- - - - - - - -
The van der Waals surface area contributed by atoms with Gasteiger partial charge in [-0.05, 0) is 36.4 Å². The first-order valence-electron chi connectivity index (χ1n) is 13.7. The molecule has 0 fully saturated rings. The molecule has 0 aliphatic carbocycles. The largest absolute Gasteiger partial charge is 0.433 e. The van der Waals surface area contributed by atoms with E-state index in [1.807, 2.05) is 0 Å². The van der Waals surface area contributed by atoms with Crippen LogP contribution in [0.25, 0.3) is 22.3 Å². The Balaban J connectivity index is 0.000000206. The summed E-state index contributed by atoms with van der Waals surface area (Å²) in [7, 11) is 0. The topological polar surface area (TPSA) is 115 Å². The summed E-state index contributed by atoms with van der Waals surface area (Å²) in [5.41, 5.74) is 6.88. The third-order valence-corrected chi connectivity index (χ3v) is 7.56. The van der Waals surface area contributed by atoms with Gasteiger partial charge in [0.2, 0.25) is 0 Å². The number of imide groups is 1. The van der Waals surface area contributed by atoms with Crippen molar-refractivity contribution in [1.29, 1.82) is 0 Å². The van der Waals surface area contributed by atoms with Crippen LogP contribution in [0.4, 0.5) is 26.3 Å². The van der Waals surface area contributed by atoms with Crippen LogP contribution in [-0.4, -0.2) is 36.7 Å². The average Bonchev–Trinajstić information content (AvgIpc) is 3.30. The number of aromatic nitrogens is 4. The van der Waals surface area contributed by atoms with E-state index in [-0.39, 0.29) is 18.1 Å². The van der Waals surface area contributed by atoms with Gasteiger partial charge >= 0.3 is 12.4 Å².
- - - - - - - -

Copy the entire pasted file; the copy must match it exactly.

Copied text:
The van der Waals surface area contributed by atoms with Gasteiger partial charge in [-0.05, 0) is 36.4 Å². The first-order valence-electron chi connectivity index (χ1n) is 13.7. The molecule has 0 fully saturated rings. The molecule has 0 aliphatic carbocycles. The largest absolute Gasteiger partial charge is 0.433 e. The van der Waals surface area contributed by atoms with E-state index in [1.807, 2.05) is 0 Å². The van der Waals surface area contributed by atoms with Crippen LogP contribution in [0.25, 0.3) is 22.3 Å². The Balaban J connectivity index is 0.000000206. The summed E-state index contributed by atoms with van der Waals surface area (Å²) in [7, 11) is 0. The topological polar surface area (TPSA) is 115 Å². The summed E-state index contributed by atoms with van der Waals surface area (Å²) in [5.41, 5.74) is 6.88. The third-order valence-corrected chi connectivity index (χ3v) is 7.56. The van der Waals surface area contributed by atoms with Gasteiger partial charge in [0.2, 0.25) is 0 Å². The number of imide groups is 1. The van der Waals surface area contributed by atoms with Crippen molar-refractivity contribution in [1.29, 1.82) is 0 Å². The van der Waals surface area contributed by atoms with Crippen LogP contribution in [0.4, 0.5) is 26.3 Å². The van der Waals surface area contributed by atoms with Crippen LogP contribution in [-0.4, -0.2) is 36.7 Å². The average Bonchev–Trinajstić information content (AvgIpc) is 3.30. The number of aromatic nitrogens is 4. The van der Waals surface area contributed by atoms with E-state index in [-0.39, 0.29) is 18.1 Å². The van der Waals surface area contributed by atoms with Gasteiger partial charge >= 0.3 is 12.4 Å².